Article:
ASH congratulates Government for signing up to taking action on Secondhand Smoke
Friday 23 May 2003
|ASH news release: For immediate release 23 May 2003|
|ASH (Action on Smoking and Health) welcomes the news that the British Government is, with fellow EU member states, committed to being among the first to sign and ratify the Framework Convention on Tobacco Control (FCTC) so that it can be brought into force as soon as possible. This legally binding treaty includes the need to “protect everyone from exposure to tobacco smoke” .
The treaty also specifically states that all Parties recognise that ‘scientific evidence has unequivocally established that exposure to tobacco smoke causes death, disease and disability’ and goes on to say that each party shall adopt ‘effective measures’ to ‘provide protection from exposure to tobacco smoke in indoor workplaces, public transport and indoor public places’.
Health Minister Alan Milburn has already confirmed that smoke-free laws in all workplaces are ‘ideal’, but also believes that the government can make ‘fast and substantial progress in partnership with the hospitality industry’. However, research by ASH shows that the tobacco industry has a long-running campaign to discredit the science on secondhand smoke and oppose measures to ban smoking in the leisure sector. It has worked with the hospitality industry to lobby for self-regulation in the form of the Public Places Charter which has proved to be ineffective . There is now conclusive scientific evidence that the measures of protection included in the Charter, which advocates providing tobacco-free areas and installing ventilation to deal with secondhand tobacco smoke, do not provide effective protection for non-smokers from the harmful effects of secondhand smoke.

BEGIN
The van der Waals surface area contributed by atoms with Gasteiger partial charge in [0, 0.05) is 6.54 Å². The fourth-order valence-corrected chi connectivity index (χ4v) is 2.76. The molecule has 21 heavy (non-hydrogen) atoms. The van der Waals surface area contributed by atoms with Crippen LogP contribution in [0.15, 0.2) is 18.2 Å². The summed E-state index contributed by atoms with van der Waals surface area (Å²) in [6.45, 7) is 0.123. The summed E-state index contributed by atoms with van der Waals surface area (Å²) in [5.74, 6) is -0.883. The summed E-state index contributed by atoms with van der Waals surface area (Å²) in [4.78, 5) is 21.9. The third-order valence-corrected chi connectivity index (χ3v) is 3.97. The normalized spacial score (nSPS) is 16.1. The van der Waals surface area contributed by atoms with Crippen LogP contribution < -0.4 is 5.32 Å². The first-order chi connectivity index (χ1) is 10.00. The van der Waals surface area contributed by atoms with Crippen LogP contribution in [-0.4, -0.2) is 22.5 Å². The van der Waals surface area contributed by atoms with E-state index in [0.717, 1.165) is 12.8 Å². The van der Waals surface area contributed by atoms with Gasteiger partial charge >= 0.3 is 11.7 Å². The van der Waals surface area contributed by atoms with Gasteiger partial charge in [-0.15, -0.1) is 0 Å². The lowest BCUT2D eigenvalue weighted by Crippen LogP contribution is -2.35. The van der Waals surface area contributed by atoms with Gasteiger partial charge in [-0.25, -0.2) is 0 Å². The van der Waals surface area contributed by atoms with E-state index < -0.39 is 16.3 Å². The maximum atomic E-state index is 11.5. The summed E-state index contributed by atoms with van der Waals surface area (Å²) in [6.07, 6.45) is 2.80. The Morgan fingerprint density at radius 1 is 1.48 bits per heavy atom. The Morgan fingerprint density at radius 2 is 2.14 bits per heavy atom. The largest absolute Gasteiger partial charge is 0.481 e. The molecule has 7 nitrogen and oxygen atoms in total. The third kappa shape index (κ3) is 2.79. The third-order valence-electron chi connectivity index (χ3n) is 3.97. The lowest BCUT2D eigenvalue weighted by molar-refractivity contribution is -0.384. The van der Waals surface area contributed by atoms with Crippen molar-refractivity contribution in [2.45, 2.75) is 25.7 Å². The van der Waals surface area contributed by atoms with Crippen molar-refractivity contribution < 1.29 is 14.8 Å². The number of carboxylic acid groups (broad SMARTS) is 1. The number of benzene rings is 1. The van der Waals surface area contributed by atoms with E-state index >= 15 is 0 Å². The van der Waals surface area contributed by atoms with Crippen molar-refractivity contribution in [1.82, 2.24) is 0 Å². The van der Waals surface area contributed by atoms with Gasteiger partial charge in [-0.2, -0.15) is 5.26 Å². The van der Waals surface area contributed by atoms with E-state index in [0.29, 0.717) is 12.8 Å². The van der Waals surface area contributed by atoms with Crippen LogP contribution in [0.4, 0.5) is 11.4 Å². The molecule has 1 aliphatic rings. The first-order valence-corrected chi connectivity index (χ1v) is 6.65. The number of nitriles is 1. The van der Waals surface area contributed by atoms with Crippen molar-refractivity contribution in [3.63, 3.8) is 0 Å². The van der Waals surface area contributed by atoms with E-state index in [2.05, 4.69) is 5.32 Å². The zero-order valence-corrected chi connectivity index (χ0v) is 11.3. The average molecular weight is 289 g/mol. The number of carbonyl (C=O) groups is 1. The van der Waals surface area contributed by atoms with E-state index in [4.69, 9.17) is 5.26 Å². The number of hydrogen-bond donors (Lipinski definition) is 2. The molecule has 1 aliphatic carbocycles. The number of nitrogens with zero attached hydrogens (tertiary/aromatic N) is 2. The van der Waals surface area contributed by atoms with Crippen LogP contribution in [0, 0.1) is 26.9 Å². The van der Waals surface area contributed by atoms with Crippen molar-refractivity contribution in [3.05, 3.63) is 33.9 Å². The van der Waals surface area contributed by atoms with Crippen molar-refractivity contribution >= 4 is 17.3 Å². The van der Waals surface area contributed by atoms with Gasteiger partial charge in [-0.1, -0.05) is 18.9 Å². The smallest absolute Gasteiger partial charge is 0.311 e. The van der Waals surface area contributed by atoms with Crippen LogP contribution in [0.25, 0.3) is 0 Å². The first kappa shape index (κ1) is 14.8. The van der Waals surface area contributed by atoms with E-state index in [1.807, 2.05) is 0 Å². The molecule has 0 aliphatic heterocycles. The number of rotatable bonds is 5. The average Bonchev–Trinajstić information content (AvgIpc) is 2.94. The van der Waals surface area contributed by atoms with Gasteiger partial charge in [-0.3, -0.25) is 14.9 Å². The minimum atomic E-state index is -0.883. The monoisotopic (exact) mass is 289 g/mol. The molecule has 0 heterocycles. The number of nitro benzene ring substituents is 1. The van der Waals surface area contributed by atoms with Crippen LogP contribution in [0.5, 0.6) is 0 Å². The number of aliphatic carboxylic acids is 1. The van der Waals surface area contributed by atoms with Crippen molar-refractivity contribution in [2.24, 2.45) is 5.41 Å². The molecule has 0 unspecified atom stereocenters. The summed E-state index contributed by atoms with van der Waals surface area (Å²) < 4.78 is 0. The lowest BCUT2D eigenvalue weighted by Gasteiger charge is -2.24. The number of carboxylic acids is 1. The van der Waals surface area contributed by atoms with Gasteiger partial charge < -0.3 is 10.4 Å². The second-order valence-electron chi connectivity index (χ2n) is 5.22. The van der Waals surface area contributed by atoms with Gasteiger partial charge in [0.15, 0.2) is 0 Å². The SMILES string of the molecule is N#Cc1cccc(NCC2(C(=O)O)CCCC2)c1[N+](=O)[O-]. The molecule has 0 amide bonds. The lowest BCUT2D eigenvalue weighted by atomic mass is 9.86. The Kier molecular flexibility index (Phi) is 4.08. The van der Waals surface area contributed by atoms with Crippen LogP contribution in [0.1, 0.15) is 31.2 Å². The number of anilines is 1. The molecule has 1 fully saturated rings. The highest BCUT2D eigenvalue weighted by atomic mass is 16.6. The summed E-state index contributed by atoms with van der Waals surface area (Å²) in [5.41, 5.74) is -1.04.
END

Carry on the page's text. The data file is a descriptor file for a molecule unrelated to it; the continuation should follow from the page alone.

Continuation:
Deborah Arnott, Director of the anti-tobacco campaigning group ASH, said:
“The time for voluntary controls is past, they have been proven not to work. The requirement in the treaty for effective measures to provide protection from tobacco smoke commits the government to bring in legislation to control secondhand smoke in all workplaces.”
The treaty is a catalyst for more and more countries to introduce legislation requiring smoke-free workplaces. Ireland, New Zealand and Norway will all have legislation requiring smoke-free workplaces by mid 2004. Developing countries are also taking action, for example Egypt has legislation banning smoking in enclosed places. Now is the time for the UK government to act.
|Notes and links:
 Full text of the Framework Convention on Tobacco Control can be found at http://www.who.int/gb/fctc/PDF/inb6/einb65.pdf
 The tobacco industry, ETS and the hospitality trade, ASH, 2003 (pdf)
 The Public Places Charter is a voluntary code agreed between the hospitality industry and the government to increase facilities for non-smokers. However, to comply with the Charter, pubs and restaurants can still opt for smoking to be allowed throughout the premises. The Charter is backed by the AIR Initiative (Atmosphere Improves Results) which has received funding from the tobacco industry.
 ‘A Killer on the Loose’, An ASH special investigation into the threat of passive smoking to the UK workforce.
|Contact: Deborah Arnott 020 7739 5902 (w) 079 7693 5987 (m) ISDN available|